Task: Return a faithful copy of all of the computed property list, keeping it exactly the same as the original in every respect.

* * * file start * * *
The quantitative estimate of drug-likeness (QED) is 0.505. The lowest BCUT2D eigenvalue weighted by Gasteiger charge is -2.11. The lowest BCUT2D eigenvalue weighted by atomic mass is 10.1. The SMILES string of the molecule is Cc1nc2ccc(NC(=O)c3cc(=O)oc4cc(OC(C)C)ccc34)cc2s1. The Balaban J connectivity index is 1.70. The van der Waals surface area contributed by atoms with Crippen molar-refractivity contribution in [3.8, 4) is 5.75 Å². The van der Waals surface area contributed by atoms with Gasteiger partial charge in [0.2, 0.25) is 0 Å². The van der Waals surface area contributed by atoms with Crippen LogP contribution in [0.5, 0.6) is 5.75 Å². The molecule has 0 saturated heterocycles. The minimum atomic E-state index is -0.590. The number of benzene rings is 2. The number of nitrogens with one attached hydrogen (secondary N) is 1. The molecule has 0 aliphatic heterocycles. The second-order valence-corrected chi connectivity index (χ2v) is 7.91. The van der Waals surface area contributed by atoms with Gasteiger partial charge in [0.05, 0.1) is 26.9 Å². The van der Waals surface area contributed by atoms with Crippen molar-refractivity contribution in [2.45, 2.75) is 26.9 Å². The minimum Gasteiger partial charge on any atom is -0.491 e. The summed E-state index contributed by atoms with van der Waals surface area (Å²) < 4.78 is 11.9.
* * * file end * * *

The quantitative estimate of drug-likeness (QED) is 0.505. The lowest BCUT2D eigenvalue weighted by Gasteiger charge is -2.11. The lowest BCUT2D eigenvalue weighted by atomic mass is 10.1. The SMILES string of the molecule is Cc1nc2ccc(NC(=O)c3cc(=O)oc4cc(OC(C)C)ccc34)cc2s1. The Balaban J connectivity index is 1.70. The van der Waals surface area contributed by atoms with Crippen molar-refractivity contribution in [3.8, 4) is 5.75 Å². The van der Waals surface area contributed by atoms with Gasteiger partial charge in [0.2, 0.25) is 0 Å². The van der Waals surface area contributed by atoms with Crippen LogP contribution in [0.5, 0.6) is 5.75 Å². The molecule has 0 saturated heterocycles. The minimum atomic E-state index is -0.590. The number of benzene rings is 2. The number of nitrogens with one attached hydrogen (secondary N) is 1. The molecule has 0 aliphatic heterocycles. The second-order valence-corrected chi connectivity index (χ2v) is 7.91. The van der Waals surface area contributed by atoms with Gasteiger partial charge in [0.05, 0.1) is 26.9 Å². The van der Waals surface area contributed by atoms with Crippen molar-refractivity contribution in [2.45, 2.75) is 26.9 Å². The minimum Gasteiger partial charge on any atom is -0.491 e. The summed E-state index contributed by atoms with van der Waals surface area (Å²) < 4.78 is 11.9.